Travel advice during hurricane season in America

by | | Post Views 349 Views

At present in the USA it is hurricane season. A time of the year lasting approximately six months where the country is likely to be hit by frequent tropical cyclones.

The season officially starts on June 1st and lasts until the end of November, having extended as occurrences outside the boundaries became more common.

US Coastal Regions are particularly affected by the cyclones with them being common occurences in some parts of the United States. While the majority of them may be small, they can have lasting effects and being deadly in some cases.

One of the most famous hurricanes in recent years was Katrina where the effects are still to be seen. While that was a one-off event, most people were evacuated safely and took proper precautionary measures.

Whilst in America, one of the most important things to do is regularly check the US National Hurricane Centre. In the rare event a hurricane will take place whilst you’re on holiday within America, it will have advice and evacuation orders.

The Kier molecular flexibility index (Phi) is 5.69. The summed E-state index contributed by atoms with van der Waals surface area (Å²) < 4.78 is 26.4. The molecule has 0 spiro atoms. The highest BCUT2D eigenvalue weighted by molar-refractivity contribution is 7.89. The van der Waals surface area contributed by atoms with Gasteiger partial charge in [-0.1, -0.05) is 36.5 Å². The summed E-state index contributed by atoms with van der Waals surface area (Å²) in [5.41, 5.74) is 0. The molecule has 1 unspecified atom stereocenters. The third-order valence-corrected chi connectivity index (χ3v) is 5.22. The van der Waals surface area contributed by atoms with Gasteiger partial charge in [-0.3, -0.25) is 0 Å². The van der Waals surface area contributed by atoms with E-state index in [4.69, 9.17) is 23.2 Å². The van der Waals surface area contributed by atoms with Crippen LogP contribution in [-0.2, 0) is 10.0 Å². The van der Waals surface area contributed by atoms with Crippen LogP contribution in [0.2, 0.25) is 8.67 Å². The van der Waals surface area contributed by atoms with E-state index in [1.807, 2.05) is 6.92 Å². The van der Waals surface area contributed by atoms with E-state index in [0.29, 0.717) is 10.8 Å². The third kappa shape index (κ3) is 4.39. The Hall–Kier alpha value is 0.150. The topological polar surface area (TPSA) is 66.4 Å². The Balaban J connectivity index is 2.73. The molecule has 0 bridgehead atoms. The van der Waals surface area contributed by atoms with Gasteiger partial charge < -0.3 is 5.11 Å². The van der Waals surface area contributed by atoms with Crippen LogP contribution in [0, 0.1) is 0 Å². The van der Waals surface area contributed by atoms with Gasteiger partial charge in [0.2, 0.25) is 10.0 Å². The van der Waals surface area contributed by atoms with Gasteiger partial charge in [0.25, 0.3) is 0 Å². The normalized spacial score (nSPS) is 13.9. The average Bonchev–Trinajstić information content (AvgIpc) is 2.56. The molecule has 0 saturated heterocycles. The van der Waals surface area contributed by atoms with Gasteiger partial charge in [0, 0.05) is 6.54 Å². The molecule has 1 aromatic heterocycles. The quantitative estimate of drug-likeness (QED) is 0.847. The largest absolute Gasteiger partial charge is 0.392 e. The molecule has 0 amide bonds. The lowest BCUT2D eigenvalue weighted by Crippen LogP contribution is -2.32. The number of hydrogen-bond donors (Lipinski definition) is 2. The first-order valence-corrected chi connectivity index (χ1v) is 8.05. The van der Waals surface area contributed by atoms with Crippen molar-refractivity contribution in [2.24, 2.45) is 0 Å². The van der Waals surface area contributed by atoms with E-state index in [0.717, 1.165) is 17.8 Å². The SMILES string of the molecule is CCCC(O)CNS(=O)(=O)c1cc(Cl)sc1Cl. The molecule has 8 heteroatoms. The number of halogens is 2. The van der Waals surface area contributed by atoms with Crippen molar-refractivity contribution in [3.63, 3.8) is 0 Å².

The advancement of weather surveillance means that authorities can be informed of upcoming events well in advance. This is important when needing to evacuate large areas or ensure the security of residents.

The Federal Emergency Management Agency’s (FEMA) website contains information about how to prepare for extreme weather conditions and what to do if you are told to evacuate.

For more information prior to travelling to America, always be sure to check the Foreign Office for advice.

Whilst I’m trying not to scare you from travelling to America from June to November, it is good to know that there are authorities in place to ensure that you will have a safe and enjoyable trip to the USA.

Posted by Matthew Weston


Matt is a Freelance Writer and Travel Blogger. He also creates editorial and video content for UNILAD. Previously worked for the International Business Times and the BBC's Newsnight.

Leave a Reply

Your email address will not be published.